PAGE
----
by MW Cook
Do you hate the blank screen? That stark whiteness that mocks you, dares you to throw some of your own petty words on it? It taunts and jabs at you, making you muddled inside while staying pure and clean and white. And what do we say when it does that? What do we say when it becomes hard to put words on the page?
“I have writer’s block!”
What is writer’s block? I’m not really sure. I think we mean that deep feeling of resistance, even revulsion, to writing. It’s not that we don’t have good ideas. We just can’t give birth to them. It hurts. We push and push, but create nothing new.
I think most people like me (i.e., people who write but had never been paid a cent for it) are pretty sure that writer’s block is just something that you have to deal with. Work around it, maybe. Wait until it goes to sleep. But we never really hope that it will be destroyed altogether.
Suddenly, though, I think we’ve been thinking wrong. You want to know why? I think I just killed it.
If you read ten books on writing by ten successful writers, you’ll have ten different opinions on how to get into your flow and create. Many of them contradict each other, and they all swear by what they do. I tried every one of them. And none of them worked. Especially the ones I thought sounded the best. So the blocks got worse. Every time I sat down at a large project, it got harder and harder. Heck, I hadn’t written anything of consequence on my large project for half a year. Stuck.
And then I made my own way. And writer’s block vanished in a puff of smoke.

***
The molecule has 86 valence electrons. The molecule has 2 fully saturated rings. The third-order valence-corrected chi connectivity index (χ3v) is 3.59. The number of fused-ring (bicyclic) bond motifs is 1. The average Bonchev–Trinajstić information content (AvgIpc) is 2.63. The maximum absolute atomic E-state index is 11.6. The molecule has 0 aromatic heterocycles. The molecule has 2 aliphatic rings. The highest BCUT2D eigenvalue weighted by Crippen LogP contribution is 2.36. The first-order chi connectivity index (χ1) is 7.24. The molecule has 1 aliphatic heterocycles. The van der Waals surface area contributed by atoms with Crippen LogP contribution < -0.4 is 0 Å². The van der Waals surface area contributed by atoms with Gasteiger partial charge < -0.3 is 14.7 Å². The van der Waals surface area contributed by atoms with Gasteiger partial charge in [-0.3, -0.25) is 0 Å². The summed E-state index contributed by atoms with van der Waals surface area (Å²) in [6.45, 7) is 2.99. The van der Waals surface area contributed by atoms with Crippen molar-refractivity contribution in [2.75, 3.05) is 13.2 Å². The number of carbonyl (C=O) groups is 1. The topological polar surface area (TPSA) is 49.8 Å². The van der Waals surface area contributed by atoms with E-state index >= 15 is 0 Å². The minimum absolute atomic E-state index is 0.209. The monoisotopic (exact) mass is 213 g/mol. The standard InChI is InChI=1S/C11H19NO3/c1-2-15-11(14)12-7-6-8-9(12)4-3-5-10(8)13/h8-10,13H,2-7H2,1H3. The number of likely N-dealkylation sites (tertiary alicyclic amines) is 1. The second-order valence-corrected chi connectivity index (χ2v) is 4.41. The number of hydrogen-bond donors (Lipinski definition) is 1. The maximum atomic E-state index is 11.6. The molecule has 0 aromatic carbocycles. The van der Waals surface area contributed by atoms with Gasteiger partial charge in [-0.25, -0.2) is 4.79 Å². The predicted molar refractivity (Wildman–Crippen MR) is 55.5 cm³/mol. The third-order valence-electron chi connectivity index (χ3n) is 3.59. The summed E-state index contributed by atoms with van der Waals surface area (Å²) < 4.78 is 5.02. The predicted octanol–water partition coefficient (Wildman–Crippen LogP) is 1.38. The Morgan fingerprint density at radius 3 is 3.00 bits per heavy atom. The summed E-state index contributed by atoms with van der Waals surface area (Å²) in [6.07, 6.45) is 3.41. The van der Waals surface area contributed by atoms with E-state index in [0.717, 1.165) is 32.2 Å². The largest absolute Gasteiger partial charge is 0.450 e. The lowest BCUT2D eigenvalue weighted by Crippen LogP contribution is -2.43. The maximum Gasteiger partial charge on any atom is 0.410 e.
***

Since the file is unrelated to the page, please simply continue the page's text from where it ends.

It’s been two weeks since I started this new way of doing writing. And I haven’t been stuck yet. Some days are harder than others, of course. But I’ve never, ever sat in front of a blank screen and kissed despair. I’ve never thought of giving up. I’ve churned out 1000+ words every single session. Average session time: 2 hours. I made my own way. It works. You know why it works? Because it’s right for me. It’s made for me. Stephen King’s way works for him, but it killed me dead when I tried it.
Freedom in whatever you are pursuing is not a carrot in front of a donkey. It’s possible. It’s real. You can level up. As a writer, I feel like I’ve gone from level 1 to level 2. And I have the distinct feeling that I can’t go backwards. So whatever you’re trying to do, keep trying it. Don’t listen to people who tell you how things need to be or the struggles you’ll always have. You may not always have them. You may win. Why not? I’ve just started winning.
This is second-hand unless you’re reading it at http://www.theilliteratescribe.com
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